• Keeping subject lines short so that they are readable in full across multiple devices.
  • Using the lead’s name in the subject line when possible – personalization in the email and the subject line catch attention.
  • Using questions and incentives have been linked to increased open rates.
  • Avoiding the word ‘free’  in a subject line – messages with ‘free’ in the subject line can get caught in SPAM filters. Also avoid using all caps in the subject line for similar reasons.

Best Practices for Email Body Copy:

Once you’ve got someone to open your email, you want them to keep reading, and hopefully convert. Emails don’t need to be lengthy – save the details for landing pages. If you want people to continue opening future emails from you, use personalization whenever possible to provide them with useful, relevant content. Some additional best practices to keep in mind for the body of your email include:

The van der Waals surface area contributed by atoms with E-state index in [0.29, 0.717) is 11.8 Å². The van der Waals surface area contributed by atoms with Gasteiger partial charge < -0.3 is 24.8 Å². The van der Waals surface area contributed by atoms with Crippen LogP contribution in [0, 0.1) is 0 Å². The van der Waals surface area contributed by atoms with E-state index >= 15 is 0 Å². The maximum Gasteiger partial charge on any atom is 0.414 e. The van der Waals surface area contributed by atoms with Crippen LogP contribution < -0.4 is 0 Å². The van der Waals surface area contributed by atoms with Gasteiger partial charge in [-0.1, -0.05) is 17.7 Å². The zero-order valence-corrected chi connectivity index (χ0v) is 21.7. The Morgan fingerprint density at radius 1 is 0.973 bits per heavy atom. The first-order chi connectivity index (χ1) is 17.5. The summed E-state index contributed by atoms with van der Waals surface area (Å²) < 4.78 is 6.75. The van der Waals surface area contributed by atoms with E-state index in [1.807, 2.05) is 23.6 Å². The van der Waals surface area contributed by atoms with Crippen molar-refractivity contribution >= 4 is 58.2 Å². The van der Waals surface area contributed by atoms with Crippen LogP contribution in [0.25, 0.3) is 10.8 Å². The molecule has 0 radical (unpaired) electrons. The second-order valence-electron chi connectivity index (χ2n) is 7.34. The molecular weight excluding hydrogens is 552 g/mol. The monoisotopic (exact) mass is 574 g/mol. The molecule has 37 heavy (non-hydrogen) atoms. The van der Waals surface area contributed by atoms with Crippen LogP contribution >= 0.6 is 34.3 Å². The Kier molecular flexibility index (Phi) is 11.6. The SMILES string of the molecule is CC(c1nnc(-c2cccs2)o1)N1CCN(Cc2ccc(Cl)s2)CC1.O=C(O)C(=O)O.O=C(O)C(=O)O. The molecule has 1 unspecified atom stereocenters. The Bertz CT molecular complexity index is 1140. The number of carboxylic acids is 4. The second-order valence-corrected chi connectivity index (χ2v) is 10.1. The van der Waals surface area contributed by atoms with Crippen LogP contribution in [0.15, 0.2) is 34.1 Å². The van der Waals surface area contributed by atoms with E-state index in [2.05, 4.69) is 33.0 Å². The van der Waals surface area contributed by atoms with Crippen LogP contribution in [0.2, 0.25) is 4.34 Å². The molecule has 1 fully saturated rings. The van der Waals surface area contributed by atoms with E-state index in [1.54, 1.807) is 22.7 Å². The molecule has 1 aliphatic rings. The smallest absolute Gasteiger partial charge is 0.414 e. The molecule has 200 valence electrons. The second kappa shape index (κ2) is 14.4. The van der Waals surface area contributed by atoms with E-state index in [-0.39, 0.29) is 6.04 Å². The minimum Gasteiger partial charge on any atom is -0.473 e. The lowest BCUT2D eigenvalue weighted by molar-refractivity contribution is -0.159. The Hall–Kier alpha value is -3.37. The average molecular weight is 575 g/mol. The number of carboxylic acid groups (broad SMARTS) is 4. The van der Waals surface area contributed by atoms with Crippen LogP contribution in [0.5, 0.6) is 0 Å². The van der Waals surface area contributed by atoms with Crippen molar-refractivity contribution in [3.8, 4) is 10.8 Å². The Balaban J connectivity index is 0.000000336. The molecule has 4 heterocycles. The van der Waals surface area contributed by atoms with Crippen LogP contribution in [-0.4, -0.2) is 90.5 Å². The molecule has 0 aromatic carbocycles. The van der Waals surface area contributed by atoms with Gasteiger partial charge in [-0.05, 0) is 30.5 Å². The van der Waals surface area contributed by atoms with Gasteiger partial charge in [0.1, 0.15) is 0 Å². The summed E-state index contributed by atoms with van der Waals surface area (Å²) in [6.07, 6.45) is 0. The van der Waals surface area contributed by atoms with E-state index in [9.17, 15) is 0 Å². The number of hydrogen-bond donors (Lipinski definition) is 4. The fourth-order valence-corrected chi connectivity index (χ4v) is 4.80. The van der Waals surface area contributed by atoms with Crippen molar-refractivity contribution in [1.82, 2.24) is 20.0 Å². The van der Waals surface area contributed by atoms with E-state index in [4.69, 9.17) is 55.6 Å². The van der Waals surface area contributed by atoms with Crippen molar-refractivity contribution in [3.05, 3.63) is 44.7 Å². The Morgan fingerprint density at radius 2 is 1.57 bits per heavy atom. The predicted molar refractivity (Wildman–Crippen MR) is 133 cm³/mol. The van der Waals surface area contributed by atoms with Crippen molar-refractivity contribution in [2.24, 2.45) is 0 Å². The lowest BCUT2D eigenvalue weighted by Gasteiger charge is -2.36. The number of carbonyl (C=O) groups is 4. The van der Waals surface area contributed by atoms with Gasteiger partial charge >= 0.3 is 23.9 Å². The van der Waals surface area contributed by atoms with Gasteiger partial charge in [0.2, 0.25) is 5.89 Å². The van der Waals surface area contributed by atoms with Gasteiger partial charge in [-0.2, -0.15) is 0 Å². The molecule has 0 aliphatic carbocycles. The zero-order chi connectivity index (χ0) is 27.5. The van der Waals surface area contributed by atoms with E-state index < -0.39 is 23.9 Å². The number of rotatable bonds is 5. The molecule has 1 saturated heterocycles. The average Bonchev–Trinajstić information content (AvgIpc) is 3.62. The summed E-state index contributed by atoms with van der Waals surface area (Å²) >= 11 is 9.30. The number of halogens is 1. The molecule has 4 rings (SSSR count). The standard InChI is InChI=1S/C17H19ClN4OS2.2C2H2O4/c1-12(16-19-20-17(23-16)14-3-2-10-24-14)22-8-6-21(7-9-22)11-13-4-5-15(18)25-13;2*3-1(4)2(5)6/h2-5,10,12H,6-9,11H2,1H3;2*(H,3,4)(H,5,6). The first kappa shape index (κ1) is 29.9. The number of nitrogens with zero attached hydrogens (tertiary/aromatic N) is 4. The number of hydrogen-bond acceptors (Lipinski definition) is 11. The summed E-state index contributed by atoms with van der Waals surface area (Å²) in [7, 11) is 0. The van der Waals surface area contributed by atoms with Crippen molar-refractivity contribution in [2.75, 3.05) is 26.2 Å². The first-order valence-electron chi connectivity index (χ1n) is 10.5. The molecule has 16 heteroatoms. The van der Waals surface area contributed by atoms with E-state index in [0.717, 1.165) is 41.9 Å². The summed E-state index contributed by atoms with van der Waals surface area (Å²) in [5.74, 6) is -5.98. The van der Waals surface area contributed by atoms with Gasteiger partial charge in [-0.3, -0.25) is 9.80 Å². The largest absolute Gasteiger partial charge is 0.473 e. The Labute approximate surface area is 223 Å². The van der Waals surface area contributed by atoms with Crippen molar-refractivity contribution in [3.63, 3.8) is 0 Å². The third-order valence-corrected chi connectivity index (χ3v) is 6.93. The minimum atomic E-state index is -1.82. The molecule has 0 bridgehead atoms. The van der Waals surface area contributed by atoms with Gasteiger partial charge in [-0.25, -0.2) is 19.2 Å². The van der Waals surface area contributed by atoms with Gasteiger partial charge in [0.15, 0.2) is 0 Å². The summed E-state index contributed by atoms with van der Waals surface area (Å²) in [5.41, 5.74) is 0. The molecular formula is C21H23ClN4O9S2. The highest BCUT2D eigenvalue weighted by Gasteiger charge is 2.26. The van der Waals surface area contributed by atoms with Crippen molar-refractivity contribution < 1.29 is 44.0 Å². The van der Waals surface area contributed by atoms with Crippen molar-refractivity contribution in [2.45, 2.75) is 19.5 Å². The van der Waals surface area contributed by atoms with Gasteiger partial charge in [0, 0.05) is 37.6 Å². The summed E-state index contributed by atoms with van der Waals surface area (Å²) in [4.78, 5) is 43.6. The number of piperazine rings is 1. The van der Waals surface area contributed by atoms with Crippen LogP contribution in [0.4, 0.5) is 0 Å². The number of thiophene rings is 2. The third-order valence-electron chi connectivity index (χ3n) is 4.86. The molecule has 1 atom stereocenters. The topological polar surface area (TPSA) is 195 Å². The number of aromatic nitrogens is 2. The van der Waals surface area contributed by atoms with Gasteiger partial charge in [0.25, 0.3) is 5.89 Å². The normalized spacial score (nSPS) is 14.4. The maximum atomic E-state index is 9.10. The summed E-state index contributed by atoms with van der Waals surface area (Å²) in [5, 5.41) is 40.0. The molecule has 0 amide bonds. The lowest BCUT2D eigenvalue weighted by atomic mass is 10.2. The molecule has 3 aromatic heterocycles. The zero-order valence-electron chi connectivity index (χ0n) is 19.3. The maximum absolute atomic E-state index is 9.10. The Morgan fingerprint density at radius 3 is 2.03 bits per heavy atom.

• Keep the copy relevant to the subject line – when there’s a disconnect between the subject and the body, readers get frustrated and may start dismissing future emails from you.
  • Use readable font sizes.
  • Focus on one CTA per email – when the reader is presented with too many things to do, it’s difficult to determine what you want them to do, and it can also be more difficult for you as a marketer to find out what works and what doesn’t.
  • Use direct language – you, I, we.
  • Include information about the lead when possible – name, company name (make sure to put a default in place if a piece of information is missing from a lead record so that the email makes sense).